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thought I had fallen into their hands last night; for I observed two or three lusty black men that followed me half way up Fleetstreet, and mended their pace behind me, in proportion as I put
ing and devouring all the nations about them.”* Nor was the designation inapt; for if there was one sort of brutality on which they prided themselves more than another, it was in tattooing; or slashing people's faces with, as Gay wrote, “new invented wounds." Their other exploits were quite as savage as those of their predecessors, although they aimede at dashing their mischief with wit and originality. They began the evening at their clubs, by drinking to excess, in order to inflame what little courage they possessed. They then sallied forth sword in hand. Some enacted the part of " dancing-masters ” by thrusting their rapiers between the legs of sober citizens in such a fashion as to make them cut the most grotesque capers. The hunt spoken of by Sir Roger was commenced by a "view hallo!” and as soon as the savage pack had run down their victim, they surrounded him, and formed a circle with the points of their swords. One gave him a puncture in the rear which naturally made him wheel about, then came a prick from another, and so they kept him spinning like a top till in their mercy they chose to let him go free. An adventure of this kind is narrated in No. 332 of of the “Spectator."
Another savage diversion was thrusting women into barrels and rolling them down Snow or Ludgate Hill: Gay sings:
their mischiefs done
TRIRIA. At the date of the present “Spectator” the outrages of the Mohocks were so intolerable, that they became the subject of a royal proclamation issued on the 18th of March, just a week before Sir Roger's visit to Drury Lane. Swift who was horribly afraid of them—mentions some of their villanies. He writes two days previously that “two of the Mohocks caught a maid of old Lady Winchelsea's at the door of her house in the Park with a candle, and had just lighted out somebody. They cut all her face, and beat her without any provocation.”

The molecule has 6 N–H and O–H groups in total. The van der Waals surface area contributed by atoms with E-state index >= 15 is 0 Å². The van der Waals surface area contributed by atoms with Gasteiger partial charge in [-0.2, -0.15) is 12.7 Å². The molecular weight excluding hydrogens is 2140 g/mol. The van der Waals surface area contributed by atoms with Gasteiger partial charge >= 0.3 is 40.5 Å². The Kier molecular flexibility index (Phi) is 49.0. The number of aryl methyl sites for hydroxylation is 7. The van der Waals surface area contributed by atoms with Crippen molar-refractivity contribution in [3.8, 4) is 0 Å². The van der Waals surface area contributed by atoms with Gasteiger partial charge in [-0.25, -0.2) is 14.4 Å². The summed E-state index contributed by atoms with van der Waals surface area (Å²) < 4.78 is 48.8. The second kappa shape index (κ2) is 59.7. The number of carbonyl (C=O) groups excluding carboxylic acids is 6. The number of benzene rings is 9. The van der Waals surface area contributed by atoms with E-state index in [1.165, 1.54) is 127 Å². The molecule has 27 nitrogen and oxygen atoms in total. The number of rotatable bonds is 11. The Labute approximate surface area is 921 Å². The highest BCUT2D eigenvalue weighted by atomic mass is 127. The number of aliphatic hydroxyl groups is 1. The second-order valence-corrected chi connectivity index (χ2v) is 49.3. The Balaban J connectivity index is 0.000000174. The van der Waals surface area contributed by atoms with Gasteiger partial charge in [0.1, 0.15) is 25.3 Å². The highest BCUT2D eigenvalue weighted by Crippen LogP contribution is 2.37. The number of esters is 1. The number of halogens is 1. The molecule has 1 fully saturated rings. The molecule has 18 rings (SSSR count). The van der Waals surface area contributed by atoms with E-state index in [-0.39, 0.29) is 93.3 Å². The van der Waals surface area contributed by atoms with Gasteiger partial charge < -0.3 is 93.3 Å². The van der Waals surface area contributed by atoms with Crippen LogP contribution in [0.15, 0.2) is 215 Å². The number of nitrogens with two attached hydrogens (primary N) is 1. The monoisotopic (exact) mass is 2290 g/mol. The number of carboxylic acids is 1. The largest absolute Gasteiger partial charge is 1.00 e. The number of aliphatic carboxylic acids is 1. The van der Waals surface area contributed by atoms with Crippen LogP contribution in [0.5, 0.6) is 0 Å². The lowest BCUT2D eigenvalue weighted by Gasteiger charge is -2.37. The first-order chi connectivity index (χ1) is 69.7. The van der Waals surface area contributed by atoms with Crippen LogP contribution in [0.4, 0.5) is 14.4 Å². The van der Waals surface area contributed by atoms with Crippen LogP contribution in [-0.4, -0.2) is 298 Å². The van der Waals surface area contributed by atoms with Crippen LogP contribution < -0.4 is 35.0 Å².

The proclamation had little effect. On the very day after onr party went to the play, we find Swift exclaiming—“They go on still, and cut people's faces every night! but they shan't cut mine ;-I like it better as it is.'
* “Spectator," No. 324.
on to go away from them. You must know, (continued the knight with a smile,) I fancied they had a mind to hunt me: for I remember an honest gentleman in my neighbourhood, who was served such a trick in King Charles the Second's time; for which reason he has not ventured himself in town ever since. I might have shewn them very good sport, had this been their design ; for as I am an old Fox-hunter, I should have turned and dodged, and have played them a thousand tricks they had never seen in their lives before. Sir Roger added, that if these gentlemen had any such intention, they did not succeed very well in it; for I threw them out, (says he,) at the end of Norfolk-street, where I doubled the corner, and got shelter in my lodgings before they could imagine what was become of me. However (says the knight), if Captain Sentry will make one with us tomorrow night, and you will both of you call upon me about four o'clock, that we may be at the house before it is full, I will have my own coach in readiness to attend you, for John tells me he has got the fore-wheels mended.'
The captain, who did not fail to meet me there at the appointed hour, bid Sir Roger fear nothing, for that he had put on the same sword which he made use of at the battle of Steenkirk.'
* This battle was remarkable in the annals of fashion for giving the name to a modişh neck-cloth. At the beginning August, 1692, while William the Third was in Flanders at the head of the allies, he discovered an enemy's spy in his camp; and to facilitate a project of surprising the French, His Majesty caused him to give his master false information. The . king then set upon the enemy at day-break, while they were asleep, and routed them. The French generals, however, rallied and formed their troops on favourable ground, turned the tables, and finally conquered. The allies were so crest-fallen and disunited by this defeat, that William broke up the campaign, and retired to England. The French were as much elated. Their generals-amongst whom were the Prince de Condé and the Duke of Vendôme-were received in Paris with acclamation, and the roads were lined with jubilants. The petits maîtres shared in the general exultation; and, although at that time it was their pride to ar